71. Drzezga A, Souvatzoglou M, Eiber M, et al. First clinical experience with integrated whole-body PET/MR: comparison to PET/CT in patients with oncologic diagnoses. J Nucl Med. 2012;53(6):845-855. Observational-Dx 32 patients To evaluate the comparability of clinical performance between conventional PET/CT and PET/MR in patients with oncologic diseases. Simultaneous PET/MR acquisition was feasible with high quality in short acquisition time (=20 min). No significant difference was found between the numbers of suspicious lesions (n = 80) or lesion-positive patients (n = 20) detected with PET/MR or PET/CT. Anatomic allocation of PET/MR findings by means of the Dixon MRI sequence was comparable to allocation of PET/CT findings by means of low-dose CT. Quantitative evaluation revealed a high correlation between mean SUVs measured with PET/MR and PET/CT in lesions (rho = 0.93) and background tissue (rho = 0.92). 3
72. Gronchi A, Lo Vullo S, Colombo C, et al. Extremity soft tissue sarcoma in a series of patients treated at a single institution: local control directly impacts survival. Ann Surg. 2010;251(3):506-511. Review/Other-Tx 997 patients To improve understanding of what is adequate in local treatment of extremity STSs, to maximize the ratio between local control, limb preservation and prognosis. 5- and 10-year mortality estimates (95% CI) were 0.29 (0.20–0.38) and 0.38 (0.28–0.49) in R1 cases, and 0.16 (0.13–0.19) and 0.19 (0.16-0.23) in R0 cases (P=0.0003). Size, grade, depth, and histologic subtype were also significant predictor of mortality. Significant determinants for local relapse were surgical margins, radiation therapy, and histologic subtype. In the subset of R1 resections trends towards a better local control for R1 negative cases and histology other than myxofibrosarcoma were identified. Significant determinants for distant metastases were size, grade and histologic subtype of the tumor but not surgical margins. 4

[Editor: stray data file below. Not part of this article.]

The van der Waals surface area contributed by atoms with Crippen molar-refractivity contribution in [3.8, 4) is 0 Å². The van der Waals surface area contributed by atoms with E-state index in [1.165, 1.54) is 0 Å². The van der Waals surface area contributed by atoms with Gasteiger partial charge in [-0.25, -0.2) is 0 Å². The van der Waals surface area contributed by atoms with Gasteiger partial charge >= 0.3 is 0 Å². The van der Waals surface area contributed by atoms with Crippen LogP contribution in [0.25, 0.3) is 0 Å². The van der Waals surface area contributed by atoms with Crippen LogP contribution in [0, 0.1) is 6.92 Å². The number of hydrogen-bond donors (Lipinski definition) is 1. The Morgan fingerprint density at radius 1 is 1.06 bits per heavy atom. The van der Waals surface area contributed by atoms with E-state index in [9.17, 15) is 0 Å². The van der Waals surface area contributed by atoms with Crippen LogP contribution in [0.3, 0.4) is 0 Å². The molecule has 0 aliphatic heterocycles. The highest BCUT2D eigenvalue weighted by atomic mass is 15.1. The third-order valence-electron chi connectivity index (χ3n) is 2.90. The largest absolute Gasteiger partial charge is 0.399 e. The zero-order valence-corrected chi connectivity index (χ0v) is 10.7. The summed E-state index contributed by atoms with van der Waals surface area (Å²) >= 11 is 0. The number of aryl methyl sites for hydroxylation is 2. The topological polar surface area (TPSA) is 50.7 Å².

73. Novais EN, Demiralp B, Alderete J, Larson MC, Rose PS, Sim FH. Do surgical margin and local recurrence influence survival in soft tissue sarcomas? Clin Orthop Relat Res. 2010;468(11):3003-3011. Observational-Tx 248 patients To explore the impact of microscopic margin on local recurrence, metastasis, and OS in patients with intermediate- to high-grade STSs of the extremities. The 5-year cumulative incidence of local recurrence was 4.1%. Patients who presented with positive margins or a margin of =2 mm had a worse survival than patients who had margins of >2 mm and wide margins (5-year survival, 47% vs 70% and 72%). In addition to surgical margin, developing metastasis, tumor response of <90% necrosis, high histopathologic grade, high AJCC stage (stage III), increasing age, and male gender were associated with decreased OS. Local recurrence independently predicted decreased OS. 2